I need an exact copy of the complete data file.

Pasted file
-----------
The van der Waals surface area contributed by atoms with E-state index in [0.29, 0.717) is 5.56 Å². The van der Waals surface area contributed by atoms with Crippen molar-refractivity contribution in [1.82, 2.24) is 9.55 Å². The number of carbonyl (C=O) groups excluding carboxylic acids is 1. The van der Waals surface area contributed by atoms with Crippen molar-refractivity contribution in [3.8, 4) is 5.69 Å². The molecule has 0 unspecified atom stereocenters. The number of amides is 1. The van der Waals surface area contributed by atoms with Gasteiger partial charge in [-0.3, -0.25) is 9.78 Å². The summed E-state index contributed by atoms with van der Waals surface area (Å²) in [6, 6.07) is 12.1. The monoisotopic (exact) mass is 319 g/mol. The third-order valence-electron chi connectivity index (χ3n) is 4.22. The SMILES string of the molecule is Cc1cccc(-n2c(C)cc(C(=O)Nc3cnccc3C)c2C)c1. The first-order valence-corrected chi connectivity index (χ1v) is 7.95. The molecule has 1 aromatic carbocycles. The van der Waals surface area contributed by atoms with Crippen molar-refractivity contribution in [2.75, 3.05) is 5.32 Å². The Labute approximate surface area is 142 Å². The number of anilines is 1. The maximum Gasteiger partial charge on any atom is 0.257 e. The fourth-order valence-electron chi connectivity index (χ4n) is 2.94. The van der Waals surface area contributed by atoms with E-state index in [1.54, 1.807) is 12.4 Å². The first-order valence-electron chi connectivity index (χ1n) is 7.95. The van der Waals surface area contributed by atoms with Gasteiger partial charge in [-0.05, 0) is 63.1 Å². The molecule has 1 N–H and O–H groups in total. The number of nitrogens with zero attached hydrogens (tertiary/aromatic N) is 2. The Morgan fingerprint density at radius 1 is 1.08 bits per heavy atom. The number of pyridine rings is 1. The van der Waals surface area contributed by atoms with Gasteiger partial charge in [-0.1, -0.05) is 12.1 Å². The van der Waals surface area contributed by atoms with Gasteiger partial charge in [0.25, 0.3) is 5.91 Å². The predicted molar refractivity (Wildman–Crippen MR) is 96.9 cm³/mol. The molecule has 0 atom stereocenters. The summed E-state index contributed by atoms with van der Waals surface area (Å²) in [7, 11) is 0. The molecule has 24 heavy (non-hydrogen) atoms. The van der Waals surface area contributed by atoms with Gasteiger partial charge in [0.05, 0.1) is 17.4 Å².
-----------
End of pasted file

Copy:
The van der Waals surface area contributed by atoms with E-state index in [0.29, 0.717) is 5.56 Å². The van der Waals surface area contributed by atoms with Crippen molar-refractivity contribution in [1.82, 2.24) is 9.55 Å². The number of carbonyl (C=O) groups excluding carboxylic acids is 1. The van der Waals surface area contributed by atoms with Crippen molar-refractivity contribution in [3.8, 4) is 5.69 Å². The molecule has 0 unspecified atom stereocenters. The number of amides is 1. The van der Waals surface area contributed by atoms with Gasteiger partial charge in [-0.3, -0.25) is 9.78 Å². The summed E-state index contributed by atoms with van der Waals surface area (Å²) in [6, 6.07) is 12.1. The monoisotopic (exact) mass is 319 g/mol. The third-order valence-electron chi connectivity index (χ3n) is 4.22. The SMILES string of the molecule is Cc1cccc(-n2c(C)cc(C(=O)Nc3cnccc3C)c2C)c1. The first-order valence-corrected chi connectivity index (χ1v) is 7.95. The molecule has 1 aromatic carbocycles. The van der Waals surface area contributed by atoms with Crippen molar-refractivity contribution in [2.75, 3.05) is 5.32 Å². The Labute approximate surface area is 142 Å². The number of anilines is 1. The maximum Gasteiger partial charge on any atom is 0.257 e. The fourth-order valence-electron chi connectivity index (χ4n) is 2.94. The van der Waals surface area contributed by atoms with E-state index in [1.54, 1.807) is 12.4 Å². The first-order valence-electron chi connectivity index (χ1n) is 7.95. The van der Waals surface area contributed by atoms with Gasteiger partial charge in [-0.05, 0) is 63.1 Å². The molecule has 1 N–H and O–H groups in total. The number of nitrogens with zero attached hydrogens (tertiary/aromatic N) is 2. The Morgan fingerprint density at radius 1 is 1.08 bits per heavy atom. The number of pyridine rings is 1. The van der Waals surface area contributed by atoms with Gasteiger partial charge in [-0.1, -0.05) is 12.1 Å². The van der Waals surface area contributed by atoms with Gasteiger partial charge in [0.25, 0.3) is 5.91 Å². The predicted molar refractivity (Wildman–Crippen MR) is 96.9 cm³/mol. The molecule has 0 atom stereocenters. The summed E-state index contributed by atoms with van der Waals surface area (Å²) in [7, 11) is 0. The molecule has 24 heavy (non-hydrogen) atoms. The van der Waals surface area contributed by atoms with Gasteiger partial charge in [0.05, 0.1) is 17.4 Å².